Ritchie, when just a young 18 inch tall primate, was squeezed into an 18-inch square cage and put up for sale.
At the Semenggoh Orangutan rehabilitation center in kuching to be nursed and taken care off. From 30 kg to a
Sometime in December 1989, I went on an assignment to write about an Iban longhouse in the Batang Ai dam area together with an entourage that included the owner of Borneo Adventure, a travel and tours Company, a former journalist from the New Straits Times, k.C. Boey and several others. Before we could settle into our rooms opposite Nanga Delok longhouse under the charge of headman “Tuai Rumah” Jonathan Jugat, a slightly balding man approached me. He said: “I have an Orangutan baby for sale. Do you want it?” He ushered me to a spot under the longhouse where the poor debilitated primate was caged- a young primate about 18 inches tall, it had been squeezed into an 18-inch square cage with hardly any room to move. My first reaction was to tell him off. But I realised that if I did he would have bolted off with the animal, and the poor orangutan would have to go on another sad journey imprisoned in his small cage with his captor! Instead, I referred to my peers who agreed that we must rescue the primate. We agreed that I warn the poacher about the illegality of keeping a totally protected animal and threaten to report him to the authorities.
With that, the man begged us not to report him. He left the animal with us but before he left us in a hurry, he begged for a few ringgit so that he would not go home empty handed. We gave him RM100 before he scooted off as fast as possible, probably to indonesia - about a day's journey from Batang Ai.
In those days many of Sarawak’s VIPs kept orangutans which were caged in private homes. I was familiar with what was happening and despite knowing that it was wrong, knew the female Orangutan at the Rehabilitation Centre. that some important figures got away with it. One of those who kept several orangutan in his private zoo was a personal friend, the Environment Minister. At Nanga Delok, it was agreed that I would take the animal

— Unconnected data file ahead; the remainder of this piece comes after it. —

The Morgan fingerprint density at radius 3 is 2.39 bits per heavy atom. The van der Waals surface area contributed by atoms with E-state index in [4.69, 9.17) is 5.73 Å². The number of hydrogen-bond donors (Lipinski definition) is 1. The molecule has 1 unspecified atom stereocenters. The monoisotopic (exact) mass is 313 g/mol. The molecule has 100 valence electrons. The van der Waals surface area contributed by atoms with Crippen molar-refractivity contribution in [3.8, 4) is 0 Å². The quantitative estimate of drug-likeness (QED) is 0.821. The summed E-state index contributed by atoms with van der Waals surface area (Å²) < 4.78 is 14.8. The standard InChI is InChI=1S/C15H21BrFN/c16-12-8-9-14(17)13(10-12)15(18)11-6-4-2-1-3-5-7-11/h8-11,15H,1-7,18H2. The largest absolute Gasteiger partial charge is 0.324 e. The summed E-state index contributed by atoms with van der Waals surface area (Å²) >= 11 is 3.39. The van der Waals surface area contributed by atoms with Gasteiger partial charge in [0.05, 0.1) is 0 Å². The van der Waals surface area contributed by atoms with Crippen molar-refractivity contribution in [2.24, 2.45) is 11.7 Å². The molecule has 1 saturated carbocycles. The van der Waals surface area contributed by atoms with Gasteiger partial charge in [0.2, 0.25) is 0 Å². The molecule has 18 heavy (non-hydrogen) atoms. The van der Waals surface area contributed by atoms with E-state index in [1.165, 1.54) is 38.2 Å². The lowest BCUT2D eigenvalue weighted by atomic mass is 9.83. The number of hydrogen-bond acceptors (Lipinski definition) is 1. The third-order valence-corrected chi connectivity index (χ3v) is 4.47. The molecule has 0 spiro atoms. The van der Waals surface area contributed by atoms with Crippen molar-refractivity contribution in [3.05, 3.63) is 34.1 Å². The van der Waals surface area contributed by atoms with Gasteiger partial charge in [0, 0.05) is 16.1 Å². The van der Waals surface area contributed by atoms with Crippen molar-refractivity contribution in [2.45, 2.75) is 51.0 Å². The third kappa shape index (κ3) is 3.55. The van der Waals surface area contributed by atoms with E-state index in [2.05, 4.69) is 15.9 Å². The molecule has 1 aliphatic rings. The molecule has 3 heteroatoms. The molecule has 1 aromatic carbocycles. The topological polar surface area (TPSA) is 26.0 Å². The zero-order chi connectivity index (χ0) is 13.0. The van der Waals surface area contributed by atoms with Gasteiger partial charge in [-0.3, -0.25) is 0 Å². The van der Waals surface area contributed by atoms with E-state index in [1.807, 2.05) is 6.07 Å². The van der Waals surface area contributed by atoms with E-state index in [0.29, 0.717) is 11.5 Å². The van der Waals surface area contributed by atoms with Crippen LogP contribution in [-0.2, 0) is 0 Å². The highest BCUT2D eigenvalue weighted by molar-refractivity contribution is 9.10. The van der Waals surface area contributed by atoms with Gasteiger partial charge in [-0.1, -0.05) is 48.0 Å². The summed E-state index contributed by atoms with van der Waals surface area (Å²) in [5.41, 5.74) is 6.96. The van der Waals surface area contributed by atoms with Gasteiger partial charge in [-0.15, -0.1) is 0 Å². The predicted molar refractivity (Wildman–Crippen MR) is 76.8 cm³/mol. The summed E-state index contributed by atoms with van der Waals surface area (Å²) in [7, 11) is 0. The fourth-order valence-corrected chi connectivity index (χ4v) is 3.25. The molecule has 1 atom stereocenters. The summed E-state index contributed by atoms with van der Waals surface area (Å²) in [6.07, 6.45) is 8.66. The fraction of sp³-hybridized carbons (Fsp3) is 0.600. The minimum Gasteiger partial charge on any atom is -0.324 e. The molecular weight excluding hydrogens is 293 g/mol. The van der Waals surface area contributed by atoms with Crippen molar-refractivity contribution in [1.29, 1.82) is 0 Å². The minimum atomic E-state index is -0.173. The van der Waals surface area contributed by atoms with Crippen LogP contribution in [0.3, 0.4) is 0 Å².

home that Saturday before surrendering it to the authorities on Monday. On Reaching Tabuan Desa, my wife who worked in Malaysian Airlines had a look and found that the poor primate had a bloated stomach. She gave him a dose of a deworming fluid called “Combantrine” and shortly after, he defecated a bunch of worms.
We then fed him with fresh fruit. To cut a long story short, the Sarawak Forestry Department came to our home on Sunday and a kelabit friend of mine, David Labang, and his staff, took “Ritchie Junior” off our hands. The primate was taken to the Semenggoh Wildlife Centre in kuching (I was told the same day night) and was put in a cage in the holding area. Apparently, that's where he met an older female "Seduku" – she was named after an island called Pulau Seduku – who managed to get in the premises and meet the new “inmate”. As the story goes, it was love at first sight.
I'm not sure if the animal was kept in the same flimsy wire cage that he was brought in, but Seduku was able to rip the cage door open. Grabbing junior - then estimated to be about four years old- by the hand they "eloped" and fled into the jungle. Later when informed about the “new inmate” at Semenggoh, a senior Sarawak Civil servant whom I was told was former State Secretary Tan Sri Hamid Bugo, christened the primate “Ritchie” after me.
From debilitated 30kg primate, Ritchie is now a 140kg alpha male who rules the forests of Semenggoh. Note: Since fleeing from his “prison” in December 1989, Ritchie has never been recaptured or rehabilitated and has remained wild. Ritchie has had at least two babies with Seduku and then moved on to having offspring with most of the female Orangutan at the Rehabilitation Centre.
James Ritchie is author of numerous books on Borneo. He has also produced two documentaries on the Penans and wrote the scripts "Crocodile Lash" for Discovery Channel . Over the last thirty years, he has received four Sarawak awards for his contribution to the State. James lives in Kuching.